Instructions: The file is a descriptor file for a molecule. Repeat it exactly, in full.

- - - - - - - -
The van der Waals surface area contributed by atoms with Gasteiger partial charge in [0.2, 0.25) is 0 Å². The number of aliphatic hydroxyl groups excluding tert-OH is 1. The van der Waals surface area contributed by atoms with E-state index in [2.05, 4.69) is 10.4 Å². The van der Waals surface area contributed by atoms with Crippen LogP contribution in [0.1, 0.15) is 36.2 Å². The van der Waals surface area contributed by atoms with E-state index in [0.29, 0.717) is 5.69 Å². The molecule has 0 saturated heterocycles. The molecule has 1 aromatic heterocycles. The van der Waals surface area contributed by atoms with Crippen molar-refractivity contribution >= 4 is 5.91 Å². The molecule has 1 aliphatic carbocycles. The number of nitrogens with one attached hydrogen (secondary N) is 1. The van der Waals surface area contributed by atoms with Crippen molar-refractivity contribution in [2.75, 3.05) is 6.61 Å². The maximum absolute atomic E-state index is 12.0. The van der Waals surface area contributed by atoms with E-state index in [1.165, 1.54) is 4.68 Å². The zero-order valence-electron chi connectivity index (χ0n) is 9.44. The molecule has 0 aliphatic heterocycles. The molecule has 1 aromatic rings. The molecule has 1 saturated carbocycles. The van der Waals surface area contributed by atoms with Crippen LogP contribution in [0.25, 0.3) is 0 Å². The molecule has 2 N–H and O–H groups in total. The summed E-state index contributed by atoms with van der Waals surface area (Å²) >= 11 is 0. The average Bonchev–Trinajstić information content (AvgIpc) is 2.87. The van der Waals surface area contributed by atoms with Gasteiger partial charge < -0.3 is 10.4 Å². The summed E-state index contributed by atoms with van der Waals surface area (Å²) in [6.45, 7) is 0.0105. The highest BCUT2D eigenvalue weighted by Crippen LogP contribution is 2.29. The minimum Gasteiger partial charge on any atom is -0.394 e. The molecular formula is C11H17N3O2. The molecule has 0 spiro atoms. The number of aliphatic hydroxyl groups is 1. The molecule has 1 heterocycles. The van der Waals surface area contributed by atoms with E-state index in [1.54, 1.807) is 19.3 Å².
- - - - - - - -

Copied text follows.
The van der Waals surface area contributed by atoms with Gasteiger partial charge in [0.2, 0.25) is 0 Å². The number of aliphatic hydroxyl groups excluding tert-OH is 1. The van der Waals surface area contributed by atoms with E-state index in [2.05, 4.69) is 10.4 Å². The van der Waals surface area contributed by atoms with Crippen LogP contribution in [0.1, 0.15) is 36.2 Å². The van der Waals surface area contributed by atoms with E-state index in [0.29, 0.717) is 5.69 Å². The molecule has 0 saturated heterocycles. The molecule has 1 aromatic heterocycles. The van der Waals surface area contributed by atoms with Crippen molar-refractivity contribution >= 4 is 5.91 Å². The molecule has 1 aliphatic carbocycles. The number of nitrogens with one attached hydrogen (secondary N) is 1. The van der Waals surface area contributed by atoms with Crippen molar-refractivity contribution in [2.75, 3.05) is 6.61 Å². The maximum absolute atomic E-state index is 12.0. The van der Waals surface area contributed by atoms with E-state index in [1.165, 1.54) is 4.68 Å². The zero-order valence-electron chi connectivity index (χ0n) is 9.44. The molecule has 0 aliphatic heterocycles. The molecule has 1 aromatic rings. The molecule has 1 saturated carbocycles. The van der Waals surface area contributed by atoms with Crippen LogP contribution in [0.25, 0.3) is 0 Å². The molecule has 2 N–H and O–H groups in total. The summed E-state index contributed by atoms with van der Waals surface area (Å²) >= 11 is 0. The average Bonchev–Trinajstić information content (AvgIpc) is 2.87. The van der Waals surface area contributed by atoms with Gasteiger partial charge < -0.3 is 10.4 Å². The summed E-state index contributed by atoms with van der Waals surface area (Å²) in [6.45, 7) is 0.0105. The highest BCUT2D eigenvalue weighted by Crippen LogP contribution is 2.29. The minimum Gasteiger partial charge on any atom is -0.394 e. The molecular formula is C11H17N3O2. The molecule has 0 spiro atoms. The number of aliphatic hydroxyl groups is 1. The molecule has 1 heterocycles. The van der Waals surface area contributed by atoms with E-state index in [1.54, 1.807) is 19.3 Å².